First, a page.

Here's Turner Field, which I really enjoyed visiting tonight.
In Atlanta for a workshop about planting new churches, I went to a ballgame with my friend and colleague, RevFun. We sat high, high, high, with a perfect view of the entire field. RevFun kept a box score, and I thought back to games I had listened to or seen with my dad, the last person to take me to a major league game, in the summer of 1976. On the first leg of a trip abroad, our family spent the night in New York City, where we took the subway to the Bronx to see the Yankees play.
This time I saw the Braves play the Chicago Cubs. Why do you suppose so many Cubs fans were at a game in Atlanta? I don't know much about the Cubs. They're from Chicago. They last won the World Series in 1908. Their fans are nuts for them, clearly, if they'll travel to see the team play.
They had the pleasure of seeing their team win, convincingly, their second win of the day. But even if the Cubbies had lost, the fans would still care about them, still watch and attend games, still compare statistics and share anecdotes born of a common culture developed around a beloved pastime.
I learned there are seven ways to get to first base. Do you know them? I named four, eventually. That kind of arcane knowledge has not been lost, is passed from one person to another, from generation to generation.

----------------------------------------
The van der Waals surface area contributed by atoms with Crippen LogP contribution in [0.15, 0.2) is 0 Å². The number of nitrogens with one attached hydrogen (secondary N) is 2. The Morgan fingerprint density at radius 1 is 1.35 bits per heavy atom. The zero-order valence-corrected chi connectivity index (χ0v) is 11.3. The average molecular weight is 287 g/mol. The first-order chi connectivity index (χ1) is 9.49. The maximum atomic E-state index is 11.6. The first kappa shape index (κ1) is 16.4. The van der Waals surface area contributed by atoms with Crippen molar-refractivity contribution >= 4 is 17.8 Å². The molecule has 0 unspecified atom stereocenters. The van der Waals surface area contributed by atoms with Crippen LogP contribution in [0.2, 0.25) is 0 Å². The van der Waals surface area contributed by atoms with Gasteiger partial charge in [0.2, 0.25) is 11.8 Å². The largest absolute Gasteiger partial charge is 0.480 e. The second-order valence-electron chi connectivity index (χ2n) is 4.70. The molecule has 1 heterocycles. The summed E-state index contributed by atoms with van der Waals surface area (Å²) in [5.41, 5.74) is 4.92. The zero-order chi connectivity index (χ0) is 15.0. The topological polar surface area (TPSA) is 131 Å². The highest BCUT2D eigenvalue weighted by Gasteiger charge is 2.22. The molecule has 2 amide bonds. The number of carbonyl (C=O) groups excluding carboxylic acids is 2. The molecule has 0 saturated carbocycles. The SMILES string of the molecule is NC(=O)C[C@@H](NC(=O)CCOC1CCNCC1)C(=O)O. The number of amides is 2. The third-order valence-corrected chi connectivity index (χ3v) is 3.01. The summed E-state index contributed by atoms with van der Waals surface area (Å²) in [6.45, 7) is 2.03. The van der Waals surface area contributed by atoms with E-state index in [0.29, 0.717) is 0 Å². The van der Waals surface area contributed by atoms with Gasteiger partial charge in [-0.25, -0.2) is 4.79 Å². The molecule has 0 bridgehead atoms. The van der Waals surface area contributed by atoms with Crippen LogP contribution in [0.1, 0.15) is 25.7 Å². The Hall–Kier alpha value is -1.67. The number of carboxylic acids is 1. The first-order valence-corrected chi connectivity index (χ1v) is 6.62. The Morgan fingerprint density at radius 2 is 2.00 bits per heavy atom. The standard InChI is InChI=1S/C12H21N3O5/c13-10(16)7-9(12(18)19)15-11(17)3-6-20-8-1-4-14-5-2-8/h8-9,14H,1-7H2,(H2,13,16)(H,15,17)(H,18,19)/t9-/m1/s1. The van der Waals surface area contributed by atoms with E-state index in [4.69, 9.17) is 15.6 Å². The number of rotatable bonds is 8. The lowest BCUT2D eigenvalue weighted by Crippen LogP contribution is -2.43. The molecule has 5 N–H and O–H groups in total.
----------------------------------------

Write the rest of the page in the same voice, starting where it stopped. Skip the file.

Baseball somehow remains interesting to people.
Turner Field has adequate restrooms, lots of places to eat or buy food, roving beer sellers, a big screen that keeps you informed and a pretty friendly attitude, right down to the parking lot staff. No wonder people like to go to ballgames!
I want to know, how can we get people as interested in attending church? Clearly people respond to ritual, to activities that vary from one event to another but have the same basic framework. Is there some method of attraction short of selling beer?
Other methods are working in some parts of the country, in cultures that aren't quite as post-Church or De-churched as New England. Some places you can suggest recruiting a school principal to your Launch Team. In Maine, a school principal inviting his or her teachers or student parents to church might well bring on an action by the ACLU, and I would probably support it!
Can The Church of the Future reach people who flock to ball games, who bond over cheers and team colors instead of hymns and paraments appropriate to the liturgical season?
The Ice Cream of the Future melts quickly on a warm August night. You have to hurry to chase the rapidly melting dots around the dish with the spoon lest they become blobs or, worse, melted all together.
I hope I am not just chasing what's left of something ephemeral when I contemplate planting a new church. Surely the God I know means more, ultimately, than the gods of baseball I heard invoked tonight. Surely people could find some joy, some comfort or some relief in meeting that God of Love. Surely we can find a new way to form community that is not tied up in Colonial buildings or Victorian stained glass or 1950's family values.
The Ice Cream of the Future is so cold and so delicious, I don't care that a dish is expensive. I enjoy the extravagant moments, the cool balls of flavor on my tongue, the little bits of Oreo mixed in to my favorite flavor. I savor the moment.
If church felt just as immediate and elemental, who could resist it?